Two cases of neuroinvasive West Nile virus confirmed in Johnson County residents, says KDHE

Mosquitos in the Culex family are known vectors of West Nile virus. Photo credit Andy Murray. Used under a Creative Commons license.

The Kansas Department of Health and Environment announced on Tuesday that it had confirmed cases of neuroinvasive West Nile virus in two individuals who reside in Johnson County.

They are the first confirmed cases of human West Nile virus in the state this year. Much of Kansas remains under a high-risk warning for West Nile virus. Northeast Kansas, which includes Johnson County, and southeast Kansas are under a moderate warning.

Neuroinvasive West Nile virus is the most severe form of the infection, and leads to swelling of the brain. In the most serious cases, it can cause death. According to KDHE, about one in 150 people infected with West Nile Virus develop a neuroinvasive infection.

“Although for most people West Nile virus may not cause a great deal of concern, we encourage residents, especially our vulnerable populations, to take steps to prevent infection because of the potential for complications,” said Dr. Greg Lakin, KDHE Chief Medical Officer.

The virus, which is spread by mosquito bites, leads to a symptomatic infection, which usually manifests with a fever, headache or rash, among other symptoms, in about one in five people. Late summer and early fall are the most likely times for West Nile virus infections. KDHE offered the following tips on preventing infection:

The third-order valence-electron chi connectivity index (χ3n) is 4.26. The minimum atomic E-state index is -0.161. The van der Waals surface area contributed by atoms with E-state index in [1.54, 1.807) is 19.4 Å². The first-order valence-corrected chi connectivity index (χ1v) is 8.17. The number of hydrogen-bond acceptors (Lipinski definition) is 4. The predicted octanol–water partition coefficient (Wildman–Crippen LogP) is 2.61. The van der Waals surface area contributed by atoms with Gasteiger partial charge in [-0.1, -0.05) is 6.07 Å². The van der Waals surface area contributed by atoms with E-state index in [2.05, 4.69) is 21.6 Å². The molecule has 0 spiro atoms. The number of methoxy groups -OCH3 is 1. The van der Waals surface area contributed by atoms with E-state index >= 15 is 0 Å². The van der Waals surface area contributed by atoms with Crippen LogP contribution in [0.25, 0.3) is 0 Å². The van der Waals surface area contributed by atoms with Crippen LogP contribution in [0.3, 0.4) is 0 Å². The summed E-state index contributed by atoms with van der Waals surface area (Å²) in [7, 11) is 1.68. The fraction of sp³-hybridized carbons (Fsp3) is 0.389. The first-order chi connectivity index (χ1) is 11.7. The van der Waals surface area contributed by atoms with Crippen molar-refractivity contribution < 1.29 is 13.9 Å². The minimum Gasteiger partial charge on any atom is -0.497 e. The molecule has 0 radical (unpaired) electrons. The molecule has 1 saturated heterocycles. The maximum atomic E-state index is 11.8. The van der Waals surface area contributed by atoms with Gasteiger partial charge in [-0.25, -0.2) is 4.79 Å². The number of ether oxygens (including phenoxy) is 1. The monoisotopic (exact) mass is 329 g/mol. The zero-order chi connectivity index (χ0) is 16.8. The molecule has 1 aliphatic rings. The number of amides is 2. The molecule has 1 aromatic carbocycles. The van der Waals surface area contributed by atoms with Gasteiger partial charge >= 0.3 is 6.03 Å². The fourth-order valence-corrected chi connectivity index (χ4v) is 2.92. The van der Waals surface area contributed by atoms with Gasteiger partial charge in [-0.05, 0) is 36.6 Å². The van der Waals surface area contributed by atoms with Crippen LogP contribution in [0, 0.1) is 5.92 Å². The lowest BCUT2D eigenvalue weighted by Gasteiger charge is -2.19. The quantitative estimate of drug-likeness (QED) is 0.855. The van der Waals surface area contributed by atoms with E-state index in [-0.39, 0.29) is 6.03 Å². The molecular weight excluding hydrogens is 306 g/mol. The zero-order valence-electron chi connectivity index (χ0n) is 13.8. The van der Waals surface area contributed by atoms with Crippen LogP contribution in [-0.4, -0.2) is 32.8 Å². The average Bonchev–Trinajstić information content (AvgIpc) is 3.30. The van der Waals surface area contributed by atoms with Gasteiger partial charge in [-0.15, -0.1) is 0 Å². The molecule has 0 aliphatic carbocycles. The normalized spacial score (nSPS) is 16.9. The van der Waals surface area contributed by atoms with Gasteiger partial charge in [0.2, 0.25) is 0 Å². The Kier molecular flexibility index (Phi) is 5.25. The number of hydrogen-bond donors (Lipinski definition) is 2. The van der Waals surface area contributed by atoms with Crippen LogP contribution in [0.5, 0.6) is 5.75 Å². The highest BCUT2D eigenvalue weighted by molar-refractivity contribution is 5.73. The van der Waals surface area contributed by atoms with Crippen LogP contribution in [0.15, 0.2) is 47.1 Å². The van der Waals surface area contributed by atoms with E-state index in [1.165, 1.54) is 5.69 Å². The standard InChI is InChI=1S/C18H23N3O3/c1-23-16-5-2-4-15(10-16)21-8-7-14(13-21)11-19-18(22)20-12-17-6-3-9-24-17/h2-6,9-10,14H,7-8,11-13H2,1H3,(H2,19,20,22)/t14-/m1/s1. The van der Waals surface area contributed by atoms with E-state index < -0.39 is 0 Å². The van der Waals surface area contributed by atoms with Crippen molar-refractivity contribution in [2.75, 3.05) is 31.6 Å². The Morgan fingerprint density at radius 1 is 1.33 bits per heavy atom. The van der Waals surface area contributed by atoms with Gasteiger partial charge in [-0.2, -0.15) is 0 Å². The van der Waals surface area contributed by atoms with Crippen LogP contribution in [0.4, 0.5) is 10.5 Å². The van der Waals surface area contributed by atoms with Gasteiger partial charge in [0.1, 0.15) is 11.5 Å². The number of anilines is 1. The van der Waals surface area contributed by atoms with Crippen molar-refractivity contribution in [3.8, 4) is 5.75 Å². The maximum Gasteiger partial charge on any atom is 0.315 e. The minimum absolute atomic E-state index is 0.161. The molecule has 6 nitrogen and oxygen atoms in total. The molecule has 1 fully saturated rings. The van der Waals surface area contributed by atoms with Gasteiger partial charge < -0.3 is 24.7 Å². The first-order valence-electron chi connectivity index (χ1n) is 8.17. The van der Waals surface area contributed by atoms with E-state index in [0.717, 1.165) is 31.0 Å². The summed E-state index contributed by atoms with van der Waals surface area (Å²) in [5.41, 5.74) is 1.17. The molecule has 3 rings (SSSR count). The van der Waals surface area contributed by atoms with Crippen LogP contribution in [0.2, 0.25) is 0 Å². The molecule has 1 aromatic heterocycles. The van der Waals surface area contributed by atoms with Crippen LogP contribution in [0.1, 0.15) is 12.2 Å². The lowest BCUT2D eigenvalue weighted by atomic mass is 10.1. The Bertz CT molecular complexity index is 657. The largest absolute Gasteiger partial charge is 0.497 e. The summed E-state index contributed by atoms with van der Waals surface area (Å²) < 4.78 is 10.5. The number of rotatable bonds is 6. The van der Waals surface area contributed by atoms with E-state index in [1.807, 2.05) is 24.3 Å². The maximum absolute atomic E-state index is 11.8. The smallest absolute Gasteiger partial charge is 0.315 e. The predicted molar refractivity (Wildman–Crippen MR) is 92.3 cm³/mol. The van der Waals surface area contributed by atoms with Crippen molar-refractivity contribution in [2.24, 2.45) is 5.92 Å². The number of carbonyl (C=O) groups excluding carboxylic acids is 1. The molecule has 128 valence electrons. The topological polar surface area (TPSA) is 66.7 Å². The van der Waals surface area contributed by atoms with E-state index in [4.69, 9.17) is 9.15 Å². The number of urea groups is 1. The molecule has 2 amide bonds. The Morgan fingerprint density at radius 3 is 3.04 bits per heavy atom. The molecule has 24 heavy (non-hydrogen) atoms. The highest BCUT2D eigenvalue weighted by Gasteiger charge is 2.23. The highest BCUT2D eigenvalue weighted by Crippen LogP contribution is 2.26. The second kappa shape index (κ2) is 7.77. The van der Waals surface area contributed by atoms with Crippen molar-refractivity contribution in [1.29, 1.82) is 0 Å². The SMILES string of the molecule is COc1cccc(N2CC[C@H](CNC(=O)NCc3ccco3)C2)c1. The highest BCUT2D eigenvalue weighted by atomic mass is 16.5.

• When you are outdoors, use insect repellent containing an EPA-registered active ingredient on skin and clothing, including DEET, picaridin, oil of lemon eucalyptus, or IR3535. Follow the directions on the package.
  • Many mosquitoes are most active at dusk and dawn. Be sure to use insect repellent and wear long sleeves and pants at these times or consider staying indoors during these hours.
  • The elderly or those with a weakened immune system should consider limiting their exposure outside during dusk and dawn when the Culex species mosquitos are most active.
  • Make sure you have good screens on your windows and doors to keep mosquitoes out.
  • Get rid of mosquito breeding sites by emptying standing water from flower pots, buckets and barrels. Change the water in pet dishes and replace the water in bird baths weekly.
  • Drill holes in tire swings so water drains out. Keep children’s wading pools empty and on their sides when they aren’t being used.

Since 1999, there have been 30 deaths in Kansas attributed to West Nile virus.

“Symptoms of WNV disease include fever, headache, weakness, muscle pain, arthritis-like pain, gastrointestinal symptoms, and rash typically developing two to 14 days after a bite from an infected mosquito,” said KDHE in the announcement. “People who are concerned about symptoms should speak with their physicians.”